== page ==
6. The person arrested has a right to be produced before a Magistrate without any unnecessary delay, that is, a8 S00n as it can reasonably be done.
7. In Section 74 which deals with apprehension of offenders by private individuals' in certain cases provides that such offender may be detained until he gives his name and address and satisfies such person that the name and address so given are correct (where Ins name and address are unknown) or until he can be delivered into the custody of a Police Officer. Section 76 says, 'Until he can be brought before a Magistrate.' The detention, therefore, is to be only until he can be made over to a Police Officer in the one case, or until he can be brought before a Magistrate in the other. In either case the detention is to be only for such period as may reasonably be necessary. This may be illustrated by reference to two English cases--Morris v. Wise (1860) 2 F. & F. 51 : 121 R.R. 763 and Wright v. Court (1825) 4 B. & C. 596 : 6 D & R. 623 : 4 L.J. (sic) K.B. 17 : 28 R.R. 418 : 2 Car. & P. 232 : 107 (sic) 1182. In the first--it was held that a person (a private individual) justified under the Statute 7 and 8 Geo. IV c. 30 in causing the arrest of another, must send him by the direct road to the lock up; for if he sent extra viam he would be a trespasser against the person so arrested. In the second [Wright v. Court (1825) 4 B. & C. 596 : 6 D & R. 623 : 4 L.J. (sic) K.B. 17 : 28 R.R. 418 : 2 Car. & P. 232 : 107 (sic) 1182], a case of a Police Officer, it was held that a constable arresting a man on suspicion of felony must take him before a Justice to be examined as soon as he reasonably can, and that a plea justifying a detention for three days, in order that the party whose goods had been stolen might have an opportunity of collecting his witnesses and bringing them to prove the felony, was bad on demurrer. That is a statement of the Common Law, and Section 76 of Act IV of 1866 cannot be used as an implied repeal of a general right affecting the liberty of the subject.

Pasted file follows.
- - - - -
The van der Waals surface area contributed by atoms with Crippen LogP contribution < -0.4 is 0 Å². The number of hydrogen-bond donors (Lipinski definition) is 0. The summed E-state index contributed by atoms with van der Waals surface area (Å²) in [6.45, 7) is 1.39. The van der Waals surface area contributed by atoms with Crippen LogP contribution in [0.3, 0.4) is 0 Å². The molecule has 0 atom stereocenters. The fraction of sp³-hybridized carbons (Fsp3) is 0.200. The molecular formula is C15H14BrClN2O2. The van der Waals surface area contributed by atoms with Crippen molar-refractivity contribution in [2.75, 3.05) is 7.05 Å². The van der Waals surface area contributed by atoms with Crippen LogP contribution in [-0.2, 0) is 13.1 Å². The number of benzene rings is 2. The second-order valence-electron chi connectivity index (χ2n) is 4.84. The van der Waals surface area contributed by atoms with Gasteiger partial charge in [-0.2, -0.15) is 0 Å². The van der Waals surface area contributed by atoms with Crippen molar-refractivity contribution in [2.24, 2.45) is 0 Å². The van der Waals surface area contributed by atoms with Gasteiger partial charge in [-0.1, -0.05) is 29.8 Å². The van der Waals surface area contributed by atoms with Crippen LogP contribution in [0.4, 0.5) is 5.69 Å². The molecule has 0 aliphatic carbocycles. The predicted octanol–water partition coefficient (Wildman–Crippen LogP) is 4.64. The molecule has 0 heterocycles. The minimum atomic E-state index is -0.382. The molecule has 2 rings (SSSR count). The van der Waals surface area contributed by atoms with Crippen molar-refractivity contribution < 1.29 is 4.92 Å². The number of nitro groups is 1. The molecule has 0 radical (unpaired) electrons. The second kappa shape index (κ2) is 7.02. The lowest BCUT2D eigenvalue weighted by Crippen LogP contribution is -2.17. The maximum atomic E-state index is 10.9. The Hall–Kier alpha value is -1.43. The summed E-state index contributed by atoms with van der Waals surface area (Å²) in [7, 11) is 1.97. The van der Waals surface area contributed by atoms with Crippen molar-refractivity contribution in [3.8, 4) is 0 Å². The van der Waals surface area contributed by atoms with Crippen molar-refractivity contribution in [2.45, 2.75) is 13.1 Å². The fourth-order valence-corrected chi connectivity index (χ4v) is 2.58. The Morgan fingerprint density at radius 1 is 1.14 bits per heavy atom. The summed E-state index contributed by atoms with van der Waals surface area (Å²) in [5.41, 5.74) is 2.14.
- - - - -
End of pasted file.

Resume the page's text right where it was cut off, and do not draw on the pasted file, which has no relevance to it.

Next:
8. Under Section 77 the officer in charge of a Police Station may enlarge any person in the custody of any Police Officer without a warrant, on his own recognizance, and under Section 78 every recognizance 'shall be conditioned for the appearance of the person thereby bound before the Presidency Magistrate at his next sitting ' If the accused enlarged on bail is to be brought before the Magistrate at his next sitting, whether or not the investigation is completed, it is difficult to see why the man who' is not allowed bail or cannot find bail should not have that right. As pointed out in the Order of Reference, the right to be taken out of Police custody by being brought before a Magistrate is a right given in the interest of, the accused. 'It prevents arrest and detention with a view to extract confession or as a means of compelling people to give information. It prevents Police Stations being used as though they were prisons--a purpose for which they are unsuitable. It affords an early recourse to a judicial officer independent of the Police on all questions of bail or discharge.'
9. The question before us is, no doubt to be decided upon a construction of Section 76 of the Calcutta Police Act. But we may refer to similar provisions in cognate Acts to show that the right of the person arrested to be produced as soon as it can reasonably be done before a Magistrate is recognised in such Acts. Section 61 of the Cr.P.C. provides that 'no Police Officer shall detain in custody a person arrested without warrant for a longer period than under all the circumstances of the case is reasonable, and such period shall not, in the absence' of a special order of a Magistrate under Section 167, exceed 24 hours exclusive of the time necessary for the journey from the place of arrest to the Magistrate's Court.' Section 45 of Act II of 1866 (Suburban Police Act) also contains a similar provision. It seems to me that the period of detention indicated by the words 'until he can be brought before a Magistrate' in Section 76 of the Calcutta Police Act is the same as expressed by the provision, 'under all the circumstances of the case is reasonable' in Section 61 of the Cr.P.C. and does not justify detention, beyond such period, for Police investigation.